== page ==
The goal of this article is to teach you how to use price to earnings ratios (P/E ratios). We’ll show how you can use Digi International Inc.’s (NASDAQ:DGII) P/E ratio to inform your assessment of the investment opportunity. Digi International has a P/E ratio of 34.92, based on the last twelve months. That means that at current prices, buyers pay $34.92 for every $1 in trailing yearly profits.
How Do You Calculate A P/E Ratio?
The formula for price to earnings is:
Price to Earnings Ratio = Price per Share ÷ Earnings per Share (EPS)
Or for Digi International:
P/E of 34.92 = $13.47 ÷ $0.39 (Based on the trailing twelve months to June 2019.)
Is A High Price-to-Earnings Ratio Good?
A higher P/E ratio means that investors are paying a higher price for each $1 of company earnings. That isn’t necessarily good or bad, but a high P/E implies relatively high expectations of what a company can achieve in the future.
Does Digi International Have A Relatively High Or Low P/E For Its Industry?
The P/E ratio essentially measures market expectations of a company. The image below shows that Digi International has a higher P/E than the average (30.5) P/E for companies in the communications industry.
Digi International’s P/E tells us that market participants think the company will perform better than its industry peers, going forward.
How Growth Rates Impact P/E Ratios
Companies that shrink earnings per share quickly will rapidly decrease the ‘E’ in the equation. Therefore, even if you pay a low multiple of earnings now, that multiple will become higher in the future. A higher P/E should indicate the stock is expensive relative to others — and that may encourage shareholders to sell.
In the last year, Digi International grew EPS like Taylor Swift grew her fan base back in 2010; the 294% gain was both fast and well deserved. The sweetener is that the annual five year growth rate of 24% is also impressive. So I’d be surprised if the P/E ratio was not above average. Unfortunately, earnings per share are down 9.6% a year, over 3 years.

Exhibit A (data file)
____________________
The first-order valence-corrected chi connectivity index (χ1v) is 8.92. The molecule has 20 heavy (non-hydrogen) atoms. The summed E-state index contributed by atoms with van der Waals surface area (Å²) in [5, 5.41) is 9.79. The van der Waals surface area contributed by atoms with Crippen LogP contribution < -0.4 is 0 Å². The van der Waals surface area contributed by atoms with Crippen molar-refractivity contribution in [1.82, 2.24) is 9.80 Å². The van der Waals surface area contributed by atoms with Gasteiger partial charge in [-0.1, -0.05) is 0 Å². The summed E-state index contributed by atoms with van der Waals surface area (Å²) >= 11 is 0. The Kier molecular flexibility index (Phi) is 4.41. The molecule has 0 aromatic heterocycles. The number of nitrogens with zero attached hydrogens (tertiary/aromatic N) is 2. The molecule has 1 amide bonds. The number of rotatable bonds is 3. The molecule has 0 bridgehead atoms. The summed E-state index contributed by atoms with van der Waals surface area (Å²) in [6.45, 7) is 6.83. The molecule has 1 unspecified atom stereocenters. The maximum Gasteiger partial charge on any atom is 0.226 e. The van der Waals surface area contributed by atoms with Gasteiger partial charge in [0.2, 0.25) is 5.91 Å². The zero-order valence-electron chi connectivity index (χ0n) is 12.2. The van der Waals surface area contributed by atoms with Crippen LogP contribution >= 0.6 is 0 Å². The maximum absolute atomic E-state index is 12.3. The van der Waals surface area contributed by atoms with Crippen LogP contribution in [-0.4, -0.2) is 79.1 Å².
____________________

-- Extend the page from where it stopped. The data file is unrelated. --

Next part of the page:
A Limitation: P/E Ratios Ignore Debt and Cash In The Bank
One drawback of using a P/E ratio is that it considers market capitalization, but not the balance sheet. So it won’t reflect the advantage of cash, or disadvantage of debt. Theoretically, a business can improve its earnings (and produce a lower P/E in the future) by investing in growth. That means taking on debt (or spending its cash).
Spending on growth might be good or bad a few years later, but the point is that the P/E ratio does not account for the option (or lack thereof).
So What Does Digi International’s Balance Sheet Tell Us?
With net cash of US$86m, Digi International has a very strong balance sheet, which may be important for its business. Having said that, at 23% of its market capitalization the cash hoard would contribute towards a higher P/E ratio.
The Bottom Line On Digi International’s P/E Ratio
Digi International’s P/E is 34.9 which is above average (17.4) in its market. The excess cash it carries is the gravy on top its fast EPS growth. So based on this analysis we’d expect Digi International to have a high P/E ratio.
Investors have an opportunity when market expectations about a stock are wrong. If the reality for a company is better than it expects, you can make money by buying and holding for the long term. So this free report on the analyst consensus forecasts could help you make a master move on this stock.
Of course, you might find a fantastic investment by looking at a few good candidates. So take a peek at this free list of companies with modest (or no) debt, trading on a P/E below 20.
We aim to bring you long-term focused research analysis driven by fundamental data. Note that our analysis may not factor in the latest price-sensitive company announcements or qualitative material.
If you spot an error that warrants correction, please contact the editor at email@example.com. This article by Simply Wall St is general in nature. It does not constitute a recommendation to buy or sell any stock, and does not take account of your objectives, or your financial situation. Simply Wall St has no position in the stocks mentioned. Thank you for reading.